stepping out in high-tech heels

By Pam Houghton

If a vacuum cleaner could be successfully reengineered into a self-propelled cleaning machine (think Roomba robot) and the phone now doubles as a mini-computer, why hasn’t anyone figured out how to make a woman’s high-heeled shoe more comfortable while maintaining a fashion forward look?

Dolly Singh, a recruiter for Elon Musk’s California-based rocket industry startup, SpaceX, did more than just wonder — she took action. After years of taking new recruits on tours that required her to traverse miles of hard factory floors in stilettos, the heels had taken their toll. Yet, there she was, surrounded by the best engineering talent in the world. It was high time to reconfigure the stiletto into a shoe that was kinder to the female foot. 

To get the high-heeled wheels of re-invention rolling, she tapped the skills of a former astronaut, rocket scientist, orthopedic surgeon and fashion scientist. 

Together, they “broke the problem down to the fundamental laws of physics,” according to a 2016 Business Insider story on Singh. “When it comes to high heels, there are three: how the shoe distributes weight, what happens when it hits the ground and the friction between your foot and the shoe,” the article reported. The “basic shape of the high heel and its materials — a metal plate, a metal shank and compressed cardboard — haven’t changed in many years.”

With the engineering challenge addressed, Singh launched her Los Angeles-based startup, Thesis Couture, in 2013. She recruited an MIT- and Stanford-educated designer to make sure style wasn’t sacrificed for substance and comfort.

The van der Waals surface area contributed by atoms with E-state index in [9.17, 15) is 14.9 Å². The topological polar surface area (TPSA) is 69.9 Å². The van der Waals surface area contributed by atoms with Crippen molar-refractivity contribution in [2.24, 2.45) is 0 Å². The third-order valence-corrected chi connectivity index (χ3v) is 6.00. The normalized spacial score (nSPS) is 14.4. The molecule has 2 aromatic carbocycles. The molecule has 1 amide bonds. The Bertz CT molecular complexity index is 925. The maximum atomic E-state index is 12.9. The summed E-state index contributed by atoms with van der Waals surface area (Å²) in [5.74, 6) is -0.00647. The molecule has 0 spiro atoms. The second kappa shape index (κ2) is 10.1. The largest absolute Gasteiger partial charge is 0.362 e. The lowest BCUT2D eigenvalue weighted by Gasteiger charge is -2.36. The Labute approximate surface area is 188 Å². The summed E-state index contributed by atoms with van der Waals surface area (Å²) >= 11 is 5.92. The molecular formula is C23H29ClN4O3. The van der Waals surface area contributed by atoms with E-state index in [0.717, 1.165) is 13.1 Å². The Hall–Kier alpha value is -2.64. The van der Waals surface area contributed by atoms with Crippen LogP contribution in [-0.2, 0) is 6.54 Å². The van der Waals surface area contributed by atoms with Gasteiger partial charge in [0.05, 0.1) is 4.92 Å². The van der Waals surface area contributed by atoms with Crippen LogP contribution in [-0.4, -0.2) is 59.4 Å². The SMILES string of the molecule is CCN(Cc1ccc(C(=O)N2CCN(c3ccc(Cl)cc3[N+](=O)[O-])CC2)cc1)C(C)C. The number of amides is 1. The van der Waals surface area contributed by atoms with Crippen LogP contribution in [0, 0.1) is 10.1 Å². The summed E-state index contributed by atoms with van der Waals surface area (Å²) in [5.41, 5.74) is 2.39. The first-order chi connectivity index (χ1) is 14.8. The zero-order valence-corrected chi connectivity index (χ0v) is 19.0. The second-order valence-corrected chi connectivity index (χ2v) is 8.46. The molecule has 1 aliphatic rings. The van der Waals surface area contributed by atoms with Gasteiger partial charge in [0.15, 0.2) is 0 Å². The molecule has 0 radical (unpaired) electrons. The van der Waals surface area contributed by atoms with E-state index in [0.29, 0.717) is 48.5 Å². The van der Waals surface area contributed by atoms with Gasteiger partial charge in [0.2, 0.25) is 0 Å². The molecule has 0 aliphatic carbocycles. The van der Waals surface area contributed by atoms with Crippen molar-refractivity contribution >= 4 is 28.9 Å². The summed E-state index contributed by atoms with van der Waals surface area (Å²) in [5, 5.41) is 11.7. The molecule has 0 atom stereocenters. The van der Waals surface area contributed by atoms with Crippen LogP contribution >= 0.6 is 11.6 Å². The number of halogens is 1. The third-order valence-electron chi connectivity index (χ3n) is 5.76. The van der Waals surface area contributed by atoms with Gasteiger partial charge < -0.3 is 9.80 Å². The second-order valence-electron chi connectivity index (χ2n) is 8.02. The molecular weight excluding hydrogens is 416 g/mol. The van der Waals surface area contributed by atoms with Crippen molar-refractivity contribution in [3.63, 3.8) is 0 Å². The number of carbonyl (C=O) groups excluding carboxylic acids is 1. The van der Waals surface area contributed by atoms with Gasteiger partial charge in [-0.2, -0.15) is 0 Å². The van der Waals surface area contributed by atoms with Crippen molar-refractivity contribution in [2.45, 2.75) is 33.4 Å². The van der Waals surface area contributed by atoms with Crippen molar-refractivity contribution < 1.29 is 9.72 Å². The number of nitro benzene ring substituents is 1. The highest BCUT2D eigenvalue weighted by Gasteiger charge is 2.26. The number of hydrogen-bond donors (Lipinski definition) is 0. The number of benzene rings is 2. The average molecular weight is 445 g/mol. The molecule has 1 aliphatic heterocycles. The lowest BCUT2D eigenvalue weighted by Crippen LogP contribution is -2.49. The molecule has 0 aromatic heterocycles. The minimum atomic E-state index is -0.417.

Another recruit with a manufacturing background convinced the team to make the heel out of plastic instead of the old metal and cardboard.

In a traditional high heel, 80 percent of your weight is on the toes, Singh told CBS News in June 2015. “By creating more surface area and matching it to the shape of the foot’s bottom surface, we were able to change how the load distributes.” The re-designed shoe reduces weight on the toes to 50 percent.

Not only are the shoes more comfortable, people are less likely to experience health risks associated with high heels. 

Consumers who long for a good looking pair of stilettos that are easy on their feet will pay a price. The shoes expect to debut this spring for $350 to $950.

But Singh isn’t the only one to re-think the stiletto. 

London College of Fashion graduate Silvia Fado Moreno designed a hydraulic high heel using sports footwear for inspiration. While no one would run a marathon in these shoes, Moreno worked with an architect and an engineer to create a comfortable high-heeled shoe with the help of springs, rubber balls and pneumatic hydraulics.

There’s also a stiletto that taps into the Internet, thanks to Lithuanian startup iShuu Tech. Bored with the color or pattern of your shoes? The Volvorii Smart Shoe lets you change either with the click of a smartphone app. Believe it or not, the shoe has a built-in circuit board, Bluetooth and battery components.

What’s next? A shoe phone? A certain character on a 1960s TV show had that covered.

Still, Maxwell Smart would be impressed.